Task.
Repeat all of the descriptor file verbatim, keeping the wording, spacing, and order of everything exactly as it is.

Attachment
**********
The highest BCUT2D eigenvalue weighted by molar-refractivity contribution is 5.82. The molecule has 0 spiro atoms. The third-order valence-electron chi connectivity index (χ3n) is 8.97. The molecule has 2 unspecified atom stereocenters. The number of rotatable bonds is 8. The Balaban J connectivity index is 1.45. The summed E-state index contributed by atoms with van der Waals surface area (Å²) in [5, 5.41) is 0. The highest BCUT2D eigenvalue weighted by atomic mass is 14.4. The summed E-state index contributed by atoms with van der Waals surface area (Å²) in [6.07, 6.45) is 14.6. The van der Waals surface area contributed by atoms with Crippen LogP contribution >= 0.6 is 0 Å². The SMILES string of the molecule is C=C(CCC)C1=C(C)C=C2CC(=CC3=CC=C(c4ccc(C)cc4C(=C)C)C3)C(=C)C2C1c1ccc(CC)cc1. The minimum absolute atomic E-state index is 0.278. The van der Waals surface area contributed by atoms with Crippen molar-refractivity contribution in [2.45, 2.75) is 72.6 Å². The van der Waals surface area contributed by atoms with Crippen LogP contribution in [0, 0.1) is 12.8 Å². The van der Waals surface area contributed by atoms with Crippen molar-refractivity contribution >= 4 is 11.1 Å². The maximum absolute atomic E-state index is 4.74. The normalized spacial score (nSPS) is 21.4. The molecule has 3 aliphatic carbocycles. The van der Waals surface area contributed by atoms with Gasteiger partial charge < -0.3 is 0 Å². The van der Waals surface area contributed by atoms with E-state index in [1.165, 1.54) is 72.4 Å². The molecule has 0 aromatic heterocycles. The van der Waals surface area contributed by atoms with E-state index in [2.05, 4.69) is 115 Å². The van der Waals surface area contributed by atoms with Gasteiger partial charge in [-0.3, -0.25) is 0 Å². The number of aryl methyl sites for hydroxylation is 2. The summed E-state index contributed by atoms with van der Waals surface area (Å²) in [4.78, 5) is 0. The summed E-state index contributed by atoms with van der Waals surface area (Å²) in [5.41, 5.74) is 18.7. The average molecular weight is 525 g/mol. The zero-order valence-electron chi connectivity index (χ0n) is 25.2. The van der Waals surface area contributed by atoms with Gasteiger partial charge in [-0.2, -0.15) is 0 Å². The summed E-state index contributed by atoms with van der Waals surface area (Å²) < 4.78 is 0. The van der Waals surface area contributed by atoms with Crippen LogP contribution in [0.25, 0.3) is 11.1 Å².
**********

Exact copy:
The highest BCUT2D eigenvalue weighted by molar-refractivity contribution is 5.82. The molecule has 0 spiro atoms. The third-order valence-electron chi connectivity index (χ3n) is 8.97. The molecule has 2 unspecified atom stereocenters. The number of rotatable bonds is 8. The Balaban J connectivity index is 1.45. The summed E-state index contributed by atoms with van der Waals surface area (Å²) in [5, 5.41) is 0. The highest BCUT2D eigenvalue weighted by atomic mass is 14.4. The summed E-state index contributed by atoms with van der Waals surface area (Å²) in [6.07, 6.45) is 14.6. The van der Waals surface area contributed by atoms with Crippen LogP contribution >= 0.6 is 0 Å². The SMILES string of the molecule is C=C(CCC)C1=C(C)C=C2CC(=CC3=CC=C(c4ccc(C)cc4C(=C)C)C3)C(=C)C2C1c1ccc(CC)cc1. The minimum absolute atomic E-state index is 0.278. The van der Waals surface area contributed by atoms with Crippen molar-refractivity contribution in [2.45, 2.75) is 72.6 Å². The van der Waals surface area contributed by atoms with Crippen LogP contribution in [0, 0.1) is 12.8 Å². The van der Waals surface area contributed by atoms with Crippen molar-refractivity contribution >= 4 is 11.1 Å². The maximum absolute atomic E-state index is 4.74. The normalized spacial score (nSPS) is 21.4. The molecule has 3 aliphatic carbocycles. The van der Waals surface area contributed by atoms with Gasteiger partial charge < -0.3 is 0 Å². The van der Waals surface area contributed by atoms with E-state index in [1.165, 1.54) is 72.4 Å². The molecule has 0 aromatic heterocycles. The van der Waals surface area contributed by atoms with E-state index in [2.05, 4.69) is 115 Å². The van der Waals surface area contributed by atoms with Gasteiger partial charge in [-0.3, -0.25) is 0 Å². The number of aryl methyl sites for hydroxylation is 2. The summed E-state index contributed by atoms with van der Waals surface area (Å²) in [4.78, 5) is 0. The summed E-state index contributed by atoms with van der Waals surface area (Å²) in [5.41, 5.74) is 18.7. The average molecular weight is 525 g/mol. The zero-order valence-electron chi connectivity index (χ0n) is 25.2. The van der Waals surface area contributed by atoms with Gasteiger partial charge in [-0.2, -0.15) is 0 Å². The summed E-state index contributed by atoms with van der Waals surface area (Å²) < 4.78 is 0. The van der Waals surface area contributed by atoms with Crippen LogP contribution in [0.25, 0.3) is 11.1 Å².